Edgar, Macavity and Shamus Award nominee, Timothy Hallinan


THE RIVER is wider than it should be and it’s the wrong color. Instead of its usual reddish brown, a gift of the topsoil it steals from the rice farmers upstream, it’s a cold, metallic gray-green, the color of the sea beneath clouds. And it runs faster than it should, fast enough to whip up curving rills of white foam where the water quickens over the tops of stones.

Although the sky is bottomless, unblemished blue, the girl can’t find the sun. She sits on the green bank, shadowless, watching the river’s flow, not knowing her name and not very bothered by it. Several names come to her, and they all seem to be hers, but she knows she has only one. If she could see her face, she thinks, if she knew how old she is, she’d know which name to accept.

The landscape offers no clues or indications. There’s nothing but the stunted forest with its ragged, disorderly trees and waist-high scrub, and the wide gray-green river, flowing swiftly toward her and then past her, leaving her here, a stationary dot on its passage to the sea.

A pale distance away, the river bends to the right and disappears behind a faded green treeline. All that water rounding the bend, resolutely silent, unaware of her. But why shouldn’t it be unaware of her? She’s barely aware of herself.

Experimentally, she examines her right hand, holding it just above the ground with its tangled green cover. Her hand is so sharp that it seems closer than it is, and she can see the faint blue map of veins beneath her skin pulse with each heartbeat. She feels the blood rushing through them, a tiny river within her, and that thought draws her eyes back to the larger river, and then upstream to the bend where it vanishes.

And she knows –with no feeling of discovery, but as though she has always known –that up there, out of sight, on the far side of the bend, the river is bringing something to her. Bearing it, whatever it is, on its unstoppable flow.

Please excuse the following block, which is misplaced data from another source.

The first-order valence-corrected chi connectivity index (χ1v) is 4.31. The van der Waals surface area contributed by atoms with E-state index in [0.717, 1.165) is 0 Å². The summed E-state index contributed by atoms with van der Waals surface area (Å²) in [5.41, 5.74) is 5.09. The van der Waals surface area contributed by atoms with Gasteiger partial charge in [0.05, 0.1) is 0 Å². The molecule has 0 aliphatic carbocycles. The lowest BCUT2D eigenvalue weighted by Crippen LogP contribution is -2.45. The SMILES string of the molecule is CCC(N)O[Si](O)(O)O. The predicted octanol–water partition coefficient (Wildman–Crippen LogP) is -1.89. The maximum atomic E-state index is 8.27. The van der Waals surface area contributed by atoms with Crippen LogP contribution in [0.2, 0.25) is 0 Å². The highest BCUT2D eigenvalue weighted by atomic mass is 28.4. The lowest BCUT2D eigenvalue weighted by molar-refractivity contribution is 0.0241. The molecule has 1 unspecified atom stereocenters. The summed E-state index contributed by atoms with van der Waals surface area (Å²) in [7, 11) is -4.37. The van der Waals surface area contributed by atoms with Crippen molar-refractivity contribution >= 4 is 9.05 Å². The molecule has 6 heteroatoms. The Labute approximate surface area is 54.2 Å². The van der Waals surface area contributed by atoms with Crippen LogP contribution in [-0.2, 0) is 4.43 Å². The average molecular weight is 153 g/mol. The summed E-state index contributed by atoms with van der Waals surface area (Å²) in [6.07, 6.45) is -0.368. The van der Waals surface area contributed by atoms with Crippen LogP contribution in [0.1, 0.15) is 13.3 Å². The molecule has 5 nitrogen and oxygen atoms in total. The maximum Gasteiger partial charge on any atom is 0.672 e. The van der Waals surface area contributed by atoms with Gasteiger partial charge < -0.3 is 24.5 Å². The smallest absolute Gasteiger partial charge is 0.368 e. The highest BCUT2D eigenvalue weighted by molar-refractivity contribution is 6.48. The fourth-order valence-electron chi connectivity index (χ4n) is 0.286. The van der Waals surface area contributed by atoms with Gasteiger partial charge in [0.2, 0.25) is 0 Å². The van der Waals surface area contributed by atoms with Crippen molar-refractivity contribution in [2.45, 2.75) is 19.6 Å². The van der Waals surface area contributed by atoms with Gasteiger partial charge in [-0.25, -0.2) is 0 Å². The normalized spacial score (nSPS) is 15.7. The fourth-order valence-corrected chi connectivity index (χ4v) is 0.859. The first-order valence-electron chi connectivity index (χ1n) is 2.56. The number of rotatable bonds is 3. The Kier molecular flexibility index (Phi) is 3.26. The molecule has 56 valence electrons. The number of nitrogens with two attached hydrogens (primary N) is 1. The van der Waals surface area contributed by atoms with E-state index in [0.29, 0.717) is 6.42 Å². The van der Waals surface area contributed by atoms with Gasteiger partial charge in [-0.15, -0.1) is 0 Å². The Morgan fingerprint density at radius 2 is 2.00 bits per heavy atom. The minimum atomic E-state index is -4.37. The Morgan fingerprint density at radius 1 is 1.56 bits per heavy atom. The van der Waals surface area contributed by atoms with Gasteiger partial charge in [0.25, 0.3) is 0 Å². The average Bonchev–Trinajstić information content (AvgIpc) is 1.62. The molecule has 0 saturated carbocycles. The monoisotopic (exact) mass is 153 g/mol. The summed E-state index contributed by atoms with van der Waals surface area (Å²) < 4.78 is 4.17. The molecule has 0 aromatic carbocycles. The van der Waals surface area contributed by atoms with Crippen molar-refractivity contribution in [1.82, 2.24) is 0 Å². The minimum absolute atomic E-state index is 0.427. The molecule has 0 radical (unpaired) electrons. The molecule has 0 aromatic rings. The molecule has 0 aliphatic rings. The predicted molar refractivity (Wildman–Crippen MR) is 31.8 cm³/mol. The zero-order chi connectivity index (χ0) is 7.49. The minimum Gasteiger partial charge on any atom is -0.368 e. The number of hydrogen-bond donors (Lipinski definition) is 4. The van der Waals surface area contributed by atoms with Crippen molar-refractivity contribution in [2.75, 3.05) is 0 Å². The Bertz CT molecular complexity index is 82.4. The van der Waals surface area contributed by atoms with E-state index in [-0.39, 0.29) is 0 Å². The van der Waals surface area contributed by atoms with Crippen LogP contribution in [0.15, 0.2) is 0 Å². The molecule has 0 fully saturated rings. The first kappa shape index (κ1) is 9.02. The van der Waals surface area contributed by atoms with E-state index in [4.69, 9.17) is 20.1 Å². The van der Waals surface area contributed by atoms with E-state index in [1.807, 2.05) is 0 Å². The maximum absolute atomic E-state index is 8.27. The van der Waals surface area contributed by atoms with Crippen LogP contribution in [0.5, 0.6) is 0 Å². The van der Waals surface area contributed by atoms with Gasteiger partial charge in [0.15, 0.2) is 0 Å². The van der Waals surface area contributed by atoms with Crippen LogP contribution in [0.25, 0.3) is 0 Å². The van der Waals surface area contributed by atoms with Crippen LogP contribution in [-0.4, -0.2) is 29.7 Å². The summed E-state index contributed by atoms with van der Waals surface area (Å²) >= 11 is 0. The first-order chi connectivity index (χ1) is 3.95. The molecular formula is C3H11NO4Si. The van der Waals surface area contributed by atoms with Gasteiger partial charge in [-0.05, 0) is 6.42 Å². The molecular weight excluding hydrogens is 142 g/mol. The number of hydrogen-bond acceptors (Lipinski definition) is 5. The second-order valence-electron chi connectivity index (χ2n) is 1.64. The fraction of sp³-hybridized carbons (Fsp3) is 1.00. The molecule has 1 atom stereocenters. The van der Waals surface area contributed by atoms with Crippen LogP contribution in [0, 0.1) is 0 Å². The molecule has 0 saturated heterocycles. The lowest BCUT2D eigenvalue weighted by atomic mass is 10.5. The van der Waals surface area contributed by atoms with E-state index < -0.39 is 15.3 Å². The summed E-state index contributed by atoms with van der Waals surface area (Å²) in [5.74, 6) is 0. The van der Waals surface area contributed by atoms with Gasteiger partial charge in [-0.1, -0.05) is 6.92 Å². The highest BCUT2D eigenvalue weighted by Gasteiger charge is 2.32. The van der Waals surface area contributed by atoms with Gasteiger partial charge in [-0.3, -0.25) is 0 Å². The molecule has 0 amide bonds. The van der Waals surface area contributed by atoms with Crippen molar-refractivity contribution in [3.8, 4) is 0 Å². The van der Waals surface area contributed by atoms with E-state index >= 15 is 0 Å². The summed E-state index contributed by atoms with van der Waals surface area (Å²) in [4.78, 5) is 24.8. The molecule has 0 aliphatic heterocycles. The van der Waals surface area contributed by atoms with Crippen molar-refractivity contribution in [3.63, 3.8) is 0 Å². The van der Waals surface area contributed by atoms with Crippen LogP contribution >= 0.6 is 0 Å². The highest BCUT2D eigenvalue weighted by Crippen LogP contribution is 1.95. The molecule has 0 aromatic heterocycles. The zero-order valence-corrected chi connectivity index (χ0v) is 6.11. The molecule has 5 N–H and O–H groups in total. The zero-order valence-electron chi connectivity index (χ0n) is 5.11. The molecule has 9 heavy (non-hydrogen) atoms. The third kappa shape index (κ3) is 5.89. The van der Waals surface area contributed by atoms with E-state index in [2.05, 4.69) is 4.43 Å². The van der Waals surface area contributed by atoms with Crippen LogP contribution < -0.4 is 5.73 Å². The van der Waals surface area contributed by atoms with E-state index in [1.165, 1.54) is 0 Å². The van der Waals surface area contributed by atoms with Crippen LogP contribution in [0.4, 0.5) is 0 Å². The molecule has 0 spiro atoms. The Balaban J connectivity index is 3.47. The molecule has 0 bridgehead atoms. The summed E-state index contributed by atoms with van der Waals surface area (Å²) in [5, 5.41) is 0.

And it’s something enormous.

She thinks, “I need to talk to my mother” and then the day dims and the girl shivers and realizes that she’s grown suddenly cold.

FOR THE THOUSANDTH time since they began to live together, Rose wakes up shivering and asks herself why Poke puts the air-con on high every night, turning their bedroom into a refrigerator, and then steals every blanket on the bed so he can build a fort against the cold he created.

My mother? She thinks as a tiny scrap of her dream surfaces like a fragment of mosaic and then sinks again. Why would my mother come to me?  Or did she? Mostly, it seems, mostly, it was the river.

Rose never knowingly ignores a dream. Automatically, she checks the time, which is announced in the sleepy-blue numerals of the bedside clock as 2:46. Too late to call. If something is wrong, there’s nothing she can do now. She’ll call first thing in the morning, make Poke bring her the phone while his silly, fancy coffee is dripping and the water is heating for her Nescafe.

Still the dream.

She stretches her arms and her legs and then sits up and reaches for the pack of Marlboro Golds parked permanently on the table, just in front of her big glass ashtray, with this week’s disposable lighter lying obediently on top of it. She knows the smoke will wake Poke, so she makes a silent deal with herself. She won’t hold the lighter in place when she picks up the pack, and if the lighter falls off she’ll put the pack back and go to sleep.

When the pack is in front of her, the lighter is dead center on top.